Top 5 Things To Do In Ireland
Luring visitors in with its stunning scenery, ancient history and influential culture, Ireland is one of Europe’s most popular destinations for tourists. All in all, it’s a fantastic place to visit if you’re looking for a wide variety of sights and activities within a small, navigable area.
Here are our top 5 picks for things to do in Ireland:
5) Rock of Cashel:
Located in the County Tipperary, Cashel is small city rich in history and attractions, including the stunning Rock of Cashel, also known as St. Patrick’s Rock. Containing prehistoric raths, medieval monasteries, and a Gerogian cathedral among many other sites, the majority of the buildings on the Rock of Cashel site date from the 12th and 13th centuries.
4) Giants Causeway:
The Giant’s Causeway is located in County Antrim in Northern Ireland and is an area of nearly 40,000 interlocking basalt columns, jutting from the sea. Scientists say that 50 to 60 million years ago, the area was subject to intense volcanic activity, which produced this cluster of closely packed hexagonal columns. The site is named the 4th greatest wonder in the UK.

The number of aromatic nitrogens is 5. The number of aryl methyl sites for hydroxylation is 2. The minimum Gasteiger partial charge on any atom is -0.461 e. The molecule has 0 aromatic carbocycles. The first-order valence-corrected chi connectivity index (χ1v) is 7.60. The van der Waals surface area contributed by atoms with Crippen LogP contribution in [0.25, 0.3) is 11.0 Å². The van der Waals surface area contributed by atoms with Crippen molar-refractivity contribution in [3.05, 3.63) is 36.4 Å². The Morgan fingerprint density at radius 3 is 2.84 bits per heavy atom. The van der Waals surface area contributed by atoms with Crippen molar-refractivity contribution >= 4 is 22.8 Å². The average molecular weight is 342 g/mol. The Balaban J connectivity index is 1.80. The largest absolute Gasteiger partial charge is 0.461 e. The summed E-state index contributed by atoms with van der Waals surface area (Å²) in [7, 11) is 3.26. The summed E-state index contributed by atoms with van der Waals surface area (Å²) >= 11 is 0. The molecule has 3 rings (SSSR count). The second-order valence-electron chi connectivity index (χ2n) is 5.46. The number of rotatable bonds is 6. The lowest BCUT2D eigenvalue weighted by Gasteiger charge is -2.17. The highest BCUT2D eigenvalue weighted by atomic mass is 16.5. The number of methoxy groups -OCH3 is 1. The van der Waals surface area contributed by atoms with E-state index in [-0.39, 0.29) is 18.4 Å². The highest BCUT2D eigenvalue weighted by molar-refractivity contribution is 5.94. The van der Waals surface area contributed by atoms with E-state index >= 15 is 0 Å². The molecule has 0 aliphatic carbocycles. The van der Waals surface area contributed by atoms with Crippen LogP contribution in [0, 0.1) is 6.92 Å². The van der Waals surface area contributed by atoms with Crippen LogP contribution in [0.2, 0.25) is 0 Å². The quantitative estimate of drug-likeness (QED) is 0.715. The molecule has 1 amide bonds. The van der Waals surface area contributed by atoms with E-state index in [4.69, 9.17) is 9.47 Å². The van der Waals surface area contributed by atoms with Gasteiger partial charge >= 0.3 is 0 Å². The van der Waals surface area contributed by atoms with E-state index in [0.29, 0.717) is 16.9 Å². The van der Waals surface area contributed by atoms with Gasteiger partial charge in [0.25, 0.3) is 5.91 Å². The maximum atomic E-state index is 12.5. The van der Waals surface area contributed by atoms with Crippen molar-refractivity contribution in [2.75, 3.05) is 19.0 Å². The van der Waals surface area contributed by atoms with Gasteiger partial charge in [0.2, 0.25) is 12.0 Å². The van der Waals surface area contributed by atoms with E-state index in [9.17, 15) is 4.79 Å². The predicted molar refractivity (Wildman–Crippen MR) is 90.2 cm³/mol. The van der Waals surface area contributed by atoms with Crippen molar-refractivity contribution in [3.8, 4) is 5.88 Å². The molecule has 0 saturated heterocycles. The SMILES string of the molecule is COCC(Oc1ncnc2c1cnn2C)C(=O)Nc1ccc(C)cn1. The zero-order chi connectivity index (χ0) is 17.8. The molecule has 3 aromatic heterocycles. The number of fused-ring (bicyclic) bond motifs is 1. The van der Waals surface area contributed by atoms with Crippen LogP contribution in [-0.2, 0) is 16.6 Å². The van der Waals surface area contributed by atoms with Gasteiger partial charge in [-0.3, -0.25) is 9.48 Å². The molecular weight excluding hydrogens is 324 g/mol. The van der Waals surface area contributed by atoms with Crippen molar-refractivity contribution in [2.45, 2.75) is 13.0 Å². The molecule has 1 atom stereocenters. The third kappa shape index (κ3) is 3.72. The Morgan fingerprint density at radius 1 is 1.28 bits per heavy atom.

3) Temple Bar district:
Although it is usually swamped with tourists, the Temple Bar District is full of colorful traditional pubs, microbreweries, a variety of restaurants, shops, and music venues. The narrow, cobbled streets give the area an authentic feel and it’s in the heart of Dublin, making it easy to get there from most places in the city.
2) Blarney Castle:
This notable medieval ruin is famous for the Blarney stone, a block of bluestone built into a battlement at the top of the castle. Blarney was built by the MacCarthy of Muskerry dynasty and dates to before AD 1200. Although it is partially a ruin today, there are still some accessible rooms and battlements, as well as extensive gardens and rock formations on the grounds.
1) Cliffs of Moher:
You might recognize the Cliffs of Moher from most Ireland brochures, as they are one of the most popular sightseeing spots in Ireland. They tower 400 ft above the rough waters of the Atlantic and offer stunning oceanviews. As it is the poster-child of Irish scenery, it can get mobbed with tourists. But Lonely Planet says that if you walk 10 minutes away past the end of Mother Wall south, there is another trail along the cliffs to Hag’s Head that is a lot less crowded.
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